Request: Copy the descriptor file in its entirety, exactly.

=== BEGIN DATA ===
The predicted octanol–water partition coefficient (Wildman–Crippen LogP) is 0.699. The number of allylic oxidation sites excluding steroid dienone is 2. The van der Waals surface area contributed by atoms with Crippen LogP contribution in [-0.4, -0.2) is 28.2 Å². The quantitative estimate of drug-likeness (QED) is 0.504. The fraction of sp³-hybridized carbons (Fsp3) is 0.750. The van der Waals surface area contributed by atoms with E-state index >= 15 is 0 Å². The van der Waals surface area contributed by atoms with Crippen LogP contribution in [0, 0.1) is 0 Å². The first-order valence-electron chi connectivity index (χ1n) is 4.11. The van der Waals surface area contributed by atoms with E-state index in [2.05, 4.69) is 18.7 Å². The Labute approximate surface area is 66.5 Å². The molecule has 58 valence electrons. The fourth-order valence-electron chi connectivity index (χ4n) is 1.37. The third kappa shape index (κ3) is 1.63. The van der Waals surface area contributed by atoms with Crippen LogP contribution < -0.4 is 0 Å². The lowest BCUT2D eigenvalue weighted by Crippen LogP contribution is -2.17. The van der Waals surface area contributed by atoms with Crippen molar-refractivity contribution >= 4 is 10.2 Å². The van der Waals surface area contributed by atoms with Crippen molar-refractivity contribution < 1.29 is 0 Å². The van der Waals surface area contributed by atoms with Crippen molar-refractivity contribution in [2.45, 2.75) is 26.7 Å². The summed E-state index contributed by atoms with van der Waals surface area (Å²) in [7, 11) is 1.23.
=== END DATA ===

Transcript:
The predicted octanol–water partition coefficient (Wildman–Crippen LogP) is 0.699. The number of allylic oxidation sites excluding steroid dienone is 2. The van der Waals surface area contributed by atoms with Crippen LogP contribution in [-0.4, -0.2) is 28.2 Å². The quantitative estimate of drug-likeness (QED) is 0.504. The fraction of sp³-hybridized carbons (Fsp3) is 0.750. The van der Waals surface area contributed by atoms with E-state index >= 15 is 0 Å². The van der Waals surface area contributed by atoms with Crippen LogP contribution in [0, 0.1) is 0 Å². The first-order valence-electron chi connectivity index (χ1n) is 4.11. The van der Waals surface area contributed by atoms with E-state index in [2.05, 4.69) is 18.7 Å². The Labute approximate surface area is 66.5 Å². The molecule has 58 valence electrons. The fourth-order valence-electron chi connectivity index (χ4n) is 1.37. The third kappa shape index (κ3) is 1.63. The van der Waals surface area contributed by atoms with Crippen LogP contribution < -0.4 is 0 Å². The lowest BCUT2D eigenvalue weighted by Crippen LogP contribution is -2.17. The van der Waals surface area contributed by atoms with Crippen molar-refractivity contribution >= 4 is 10.2 Å². The van der Waals surface area contributed by atoms with Crippen molar-refractivity contribution < 1.29 is 0 Å². The van der Waals surface area contributed by atoms with Crippen molar-refractivity contribution in [2.45, 2.75) is 26.7 Å². The summed E-state index contributed by atoms with van der Waals surface area (Å²) in [7, 11) is 1.23.